Video available here.
While scholars often examine the ways in which technologies fail and marginalize communities, this event focuses on an equally critical goal of adopting an abolitionist mindset – one that simultaneously asks how can we build new and life-affirming systems, while tearing down others that inflict harm. This panel brings together three technologists engaged in the exploration of generative, creative and justice-oriented interventions to improve the relationship between technology and society — specifically, developing alternatives to violent and discriminatory systems. We look forward to a lively discussion about each of their approaches to designing radical tech tools for social change, and expanding our own imaginations around the future of tech.
This event is the first in our Tech in Conversation series at the Center for Information Technology Policy. This series aims to spark conversations about tech and society across a wide range of disciplines; from cybersecurity to designing radical games to community technology initiatives. We’ll host speakers with experiences outside of academia – those working in the field, in policy, on social media, at the grassroots, in art, in community – and engage them in conversations that are relevant and accessible to a wide community of people.
Kenia Hale (she/her) is an emerging scholar at the Princeton Center for Information Technology Policy (CITP) and the Ida B. Wells Data Justice Lab. She graduated from Yale University in 2021 with a B.A. in computing and the arts with an architecture concentration. There, she researched social justice urbanisms, and completed her senior thesis titled “Algorithms of Protest: How Protests Change Cities and Cities Change Protests.” Kenia is interested in environmental justice, racial justice, and the implications of big tech and surveillance on communities of color, especially across the Midwest. At CITP and the Ida. B Wells Data Justice Lab, Kenia researches liberatory technologies, digital marronage, and Black Techno-Ecologies.
A.M. Darke (she/he/sir) is an artist and game maker designing radical tools for social intervention. Still in the class war. Now in the pandemic. He’s in the combination class war and pandemic. Assistant Professor of Performance, Play & Design, Digital Arts and New Media, and Critical Race and Ethnic Studies, at UC Santa Cruz, Darke also directs The Other Lab, an interdisciplinary, intersectional feminist research space for experimental games and new media. Darke’s recent work includes ‘Ye or Nay?, a Kanye West-themed game about Black culture, and the Open Source Afro Hair Library, a 3D model database for Black hair styles and textures. Darke holds a B.A. in Design (’13) and an M.F.A. in Media Arts (’15), both from UCLA. He has completed residencies with Laboratory, NYU Game Center, the Open Data Institute, and the Frank-Ratchye STUDIO for Creative Inquiry at Carnegie Mellon. Additionally, his work has been shown internationally and featured in a variety of publications, including Essence, Vice, and The New York Times.
Annika Hansteen-Izora (they/she/he) is a designer, art director, and multimedia artist and writer based on unceded Munsee Lenape land, or Brooklyn, NY. They are currently Head of Design across product and brand at Somewhere Good, a social media startup designed around intimate conversations and reimagining digital spaces, beta releasing Spring 2022. They are the creator of Black Creative Ecosystems, a digital garden and directory of ecosystems dedicated to radical Black imaginative thought. Their work has been featured by It’s Nice That, AIGA Eye on Design, ICON Magazine, and others.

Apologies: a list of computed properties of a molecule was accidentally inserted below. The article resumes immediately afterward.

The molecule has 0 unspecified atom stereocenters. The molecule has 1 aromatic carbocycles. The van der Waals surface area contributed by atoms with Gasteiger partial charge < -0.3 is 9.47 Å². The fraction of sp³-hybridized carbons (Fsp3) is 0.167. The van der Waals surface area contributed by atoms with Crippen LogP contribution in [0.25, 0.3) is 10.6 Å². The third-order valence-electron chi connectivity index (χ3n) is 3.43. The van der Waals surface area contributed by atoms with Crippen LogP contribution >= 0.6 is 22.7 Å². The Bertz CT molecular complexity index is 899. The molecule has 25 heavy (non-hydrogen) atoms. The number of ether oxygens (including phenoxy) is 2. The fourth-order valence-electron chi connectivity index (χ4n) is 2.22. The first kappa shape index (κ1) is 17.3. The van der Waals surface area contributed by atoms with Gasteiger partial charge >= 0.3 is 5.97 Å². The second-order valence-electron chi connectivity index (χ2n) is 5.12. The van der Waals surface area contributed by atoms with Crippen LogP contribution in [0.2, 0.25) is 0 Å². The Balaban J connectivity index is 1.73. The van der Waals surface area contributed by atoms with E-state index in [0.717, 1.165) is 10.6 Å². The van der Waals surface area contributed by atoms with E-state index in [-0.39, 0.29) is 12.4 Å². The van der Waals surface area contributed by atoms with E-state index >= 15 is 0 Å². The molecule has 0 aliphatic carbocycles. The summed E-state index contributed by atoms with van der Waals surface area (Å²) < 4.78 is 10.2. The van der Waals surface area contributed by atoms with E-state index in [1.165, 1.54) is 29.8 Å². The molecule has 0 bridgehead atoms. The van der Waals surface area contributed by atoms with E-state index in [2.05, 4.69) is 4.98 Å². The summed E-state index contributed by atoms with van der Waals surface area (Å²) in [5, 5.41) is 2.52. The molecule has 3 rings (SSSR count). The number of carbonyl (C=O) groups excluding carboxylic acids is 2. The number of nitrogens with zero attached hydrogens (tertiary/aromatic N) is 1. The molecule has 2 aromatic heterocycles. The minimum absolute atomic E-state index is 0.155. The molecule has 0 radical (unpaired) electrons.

Ashley Jane Lewis (she/her) is a new media artist and creative technologist with a focus on interactive installations, bio art, social justice and speculative design. She holds a B.F.A in New Media Art from Ryerson University in Toronto as well as a master’s degree from ITP at the Tisch School of the Arts at New York University. Her artistic practice explores black cultures of the past, present and future through computational and analog mediums including coding and machine learning, digital and physical fabrication, data weaving, microorganisms and live performance. Listed in the top 100 Black Women to Watch in Canada, her award winning work on empowered futures for marginalized groups has exhibited in both Canada and the US, most notably featured on the White House website during the Obama presidency. Her practice is tied to science and actively incorporates living organisms like slime mould, mycelium and food cultures to explore ways of decentralizing humans and imagine collective, multi-species survival.
Her advocacy work as an educator and activist has enabled her to push tech institutions to explore new equitable access points to technological skills and opportunities for marginalized folks. As an educator, Ashley has taught more than 3500 young people how to code, earning her press coverage as a tech activist from Reader’s Digest, Huffington Post, Metro News and Washington Square News. Ashley has taught at CultureHub NYC, Genspace, InterAccess, Ryerson University, OCAD University, Parsons and the School for Poetic Computation, to name a few. Ashley was most recently featured by Google in the Black Women Techmakers campaign, aiming to show the diversity of creative practices in technology.